Three years ago, when our 2020 Forecast was published, it felt as though the world had changed forever, and that philanthropy had taken a dramatic step forward, positioning itself as a flexible and responsive source of support for the many new and emerging activities civil society took on during the early days of the pandemic. Although it was an unsettling and stressful time, that moment also contained a certain hope for positive, systemic change, in the world and in philanthropy. As we start 2023, some of those hopes have now been tempered. Now we talk of ‘poly-crises’ as we grapple with the acceleration of the climate crisis, Russia’s war against Ukraine, and the ongoing impacts of the Covid pandemic. The sense of fatigue among activists and funders alike is palpable. And many foundations have reverted to business as usual, reimposing requirements that had been lifted during a time of emergency.
Nonetheless, there are reasons to be hopeful. In this year’s Forecast, funders speak of a desire to be prepared for future events and a need to take a long-term view towards social change. They are struggling to balance the demands for rapid response to emerging crises with the pursuit of a vision for systemic change, but they are actively seeking ways to do both and not lose sight of the society they are trying to build. There is also a growing recognition that truly addressing the crises we face will require more radical change than most funders have been willing to support to date. While that recognition may be slow to transform into action, funders are having more open discussions about systems change and a just transition, and this came across in many of our interviews and roundtables for the Forecast.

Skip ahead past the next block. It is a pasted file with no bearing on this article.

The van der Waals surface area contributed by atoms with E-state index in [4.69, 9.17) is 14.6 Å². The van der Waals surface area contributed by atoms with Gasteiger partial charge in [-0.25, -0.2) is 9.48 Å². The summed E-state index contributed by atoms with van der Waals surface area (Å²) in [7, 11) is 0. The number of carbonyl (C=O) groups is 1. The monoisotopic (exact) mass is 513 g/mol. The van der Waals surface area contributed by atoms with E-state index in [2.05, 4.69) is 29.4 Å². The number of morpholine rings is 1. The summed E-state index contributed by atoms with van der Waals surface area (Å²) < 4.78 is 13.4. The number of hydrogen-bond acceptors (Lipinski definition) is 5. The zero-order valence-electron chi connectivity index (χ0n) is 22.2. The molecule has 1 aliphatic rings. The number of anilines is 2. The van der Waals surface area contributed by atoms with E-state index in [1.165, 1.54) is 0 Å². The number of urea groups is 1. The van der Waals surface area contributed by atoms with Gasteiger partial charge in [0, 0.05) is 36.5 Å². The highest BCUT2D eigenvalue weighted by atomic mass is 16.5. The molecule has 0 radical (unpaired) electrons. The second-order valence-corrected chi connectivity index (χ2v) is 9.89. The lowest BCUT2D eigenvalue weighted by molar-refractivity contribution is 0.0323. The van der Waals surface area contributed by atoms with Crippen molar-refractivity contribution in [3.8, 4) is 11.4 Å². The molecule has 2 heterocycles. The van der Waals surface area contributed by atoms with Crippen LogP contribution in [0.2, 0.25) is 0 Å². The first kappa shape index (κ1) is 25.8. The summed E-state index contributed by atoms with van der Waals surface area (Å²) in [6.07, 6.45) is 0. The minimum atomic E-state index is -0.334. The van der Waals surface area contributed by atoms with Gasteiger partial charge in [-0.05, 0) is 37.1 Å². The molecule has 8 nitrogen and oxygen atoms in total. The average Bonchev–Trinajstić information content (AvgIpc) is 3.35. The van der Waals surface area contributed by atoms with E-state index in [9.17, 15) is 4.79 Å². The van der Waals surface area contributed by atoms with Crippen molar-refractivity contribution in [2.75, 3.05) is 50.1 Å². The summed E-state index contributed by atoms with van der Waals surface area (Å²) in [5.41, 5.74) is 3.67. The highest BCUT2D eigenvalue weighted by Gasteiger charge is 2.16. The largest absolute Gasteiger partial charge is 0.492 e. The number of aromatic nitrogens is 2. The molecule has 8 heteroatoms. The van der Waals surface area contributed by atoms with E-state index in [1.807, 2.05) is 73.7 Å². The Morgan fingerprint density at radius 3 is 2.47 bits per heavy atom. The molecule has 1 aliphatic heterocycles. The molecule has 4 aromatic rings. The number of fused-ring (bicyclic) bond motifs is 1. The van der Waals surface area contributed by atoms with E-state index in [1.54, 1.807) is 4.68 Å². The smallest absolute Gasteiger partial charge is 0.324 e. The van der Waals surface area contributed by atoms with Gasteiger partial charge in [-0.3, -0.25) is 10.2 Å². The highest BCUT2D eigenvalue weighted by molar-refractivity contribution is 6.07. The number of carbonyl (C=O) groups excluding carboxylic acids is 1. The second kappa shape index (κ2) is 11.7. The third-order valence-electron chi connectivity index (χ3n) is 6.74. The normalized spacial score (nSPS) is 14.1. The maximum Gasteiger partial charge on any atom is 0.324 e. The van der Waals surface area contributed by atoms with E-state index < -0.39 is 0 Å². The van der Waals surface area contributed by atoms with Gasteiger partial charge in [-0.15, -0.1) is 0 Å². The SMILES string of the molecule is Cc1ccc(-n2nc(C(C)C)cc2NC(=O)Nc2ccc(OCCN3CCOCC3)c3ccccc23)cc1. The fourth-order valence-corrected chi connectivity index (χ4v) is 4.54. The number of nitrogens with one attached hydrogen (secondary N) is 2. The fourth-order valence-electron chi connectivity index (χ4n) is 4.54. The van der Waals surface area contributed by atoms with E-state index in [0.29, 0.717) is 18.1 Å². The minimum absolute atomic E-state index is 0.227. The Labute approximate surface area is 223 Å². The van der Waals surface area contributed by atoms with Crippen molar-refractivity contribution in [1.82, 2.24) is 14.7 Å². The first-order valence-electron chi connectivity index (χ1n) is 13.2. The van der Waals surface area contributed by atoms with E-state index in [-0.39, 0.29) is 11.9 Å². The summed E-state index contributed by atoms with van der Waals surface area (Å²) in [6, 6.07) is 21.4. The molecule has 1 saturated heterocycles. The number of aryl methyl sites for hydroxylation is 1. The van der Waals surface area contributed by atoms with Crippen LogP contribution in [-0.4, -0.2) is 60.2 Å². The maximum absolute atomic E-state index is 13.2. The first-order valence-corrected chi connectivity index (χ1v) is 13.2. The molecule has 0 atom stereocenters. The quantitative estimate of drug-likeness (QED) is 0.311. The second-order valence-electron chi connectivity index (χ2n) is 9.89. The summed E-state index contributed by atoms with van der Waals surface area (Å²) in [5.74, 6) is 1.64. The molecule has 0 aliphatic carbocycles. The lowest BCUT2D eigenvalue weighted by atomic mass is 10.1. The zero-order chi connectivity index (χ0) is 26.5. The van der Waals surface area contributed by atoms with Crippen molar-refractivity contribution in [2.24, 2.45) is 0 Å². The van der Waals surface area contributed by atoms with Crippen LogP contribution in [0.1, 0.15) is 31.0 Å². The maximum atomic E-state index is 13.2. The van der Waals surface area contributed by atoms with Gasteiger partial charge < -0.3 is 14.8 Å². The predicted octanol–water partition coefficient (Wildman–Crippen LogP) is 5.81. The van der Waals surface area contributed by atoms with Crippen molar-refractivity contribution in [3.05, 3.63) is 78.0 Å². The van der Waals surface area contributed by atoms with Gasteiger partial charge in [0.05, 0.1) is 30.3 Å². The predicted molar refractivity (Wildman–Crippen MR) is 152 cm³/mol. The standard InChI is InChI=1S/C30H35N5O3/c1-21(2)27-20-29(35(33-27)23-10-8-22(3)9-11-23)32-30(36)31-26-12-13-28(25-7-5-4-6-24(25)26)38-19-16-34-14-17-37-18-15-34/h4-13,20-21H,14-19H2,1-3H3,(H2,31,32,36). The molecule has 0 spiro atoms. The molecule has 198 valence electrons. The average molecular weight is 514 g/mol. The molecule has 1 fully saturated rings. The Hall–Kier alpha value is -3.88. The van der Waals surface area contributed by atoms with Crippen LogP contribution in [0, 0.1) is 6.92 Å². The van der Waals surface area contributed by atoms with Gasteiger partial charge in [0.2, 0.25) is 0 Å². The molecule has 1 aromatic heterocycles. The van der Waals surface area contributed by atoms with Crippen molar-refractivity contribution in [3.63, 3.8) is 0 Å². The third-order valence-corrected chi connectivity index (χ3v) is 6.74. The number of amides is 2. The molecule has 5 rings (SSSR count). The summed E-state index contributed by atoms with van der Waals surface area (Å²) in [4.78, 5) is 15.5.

Furthermore, acknowledgement of the value of core support and the need to break the non-profit starvation cycle is more widespread. Some organisations and funders alike have expressed frustration with the slow pace of the implementation of practices around multiyear, flexible funding, but more foundations are recognising that civil society organisations need a certain level of flexibility in order to respond to the challenges that today’s dynamic external environment puts to them. Following our discussions with funders in preparation of this year’s Forecast, we hope to see more foundations becoming more flexible in their funding, and the Funding for Real Change website, developed by Ariadne and EDGE Funders Alliance, offers resources to help funders moving in this direction.
2023 promises to be another year of transition, as everyone tries to find the balance between in-person and virtual working as part of this new phase of not-quite-post-pandemic life. As we find our way as a sector through this period, I look forward to working with each of you to support your efforts to contribute to positive change. There is a long road ahead, but we are likely to go farther if we travel together.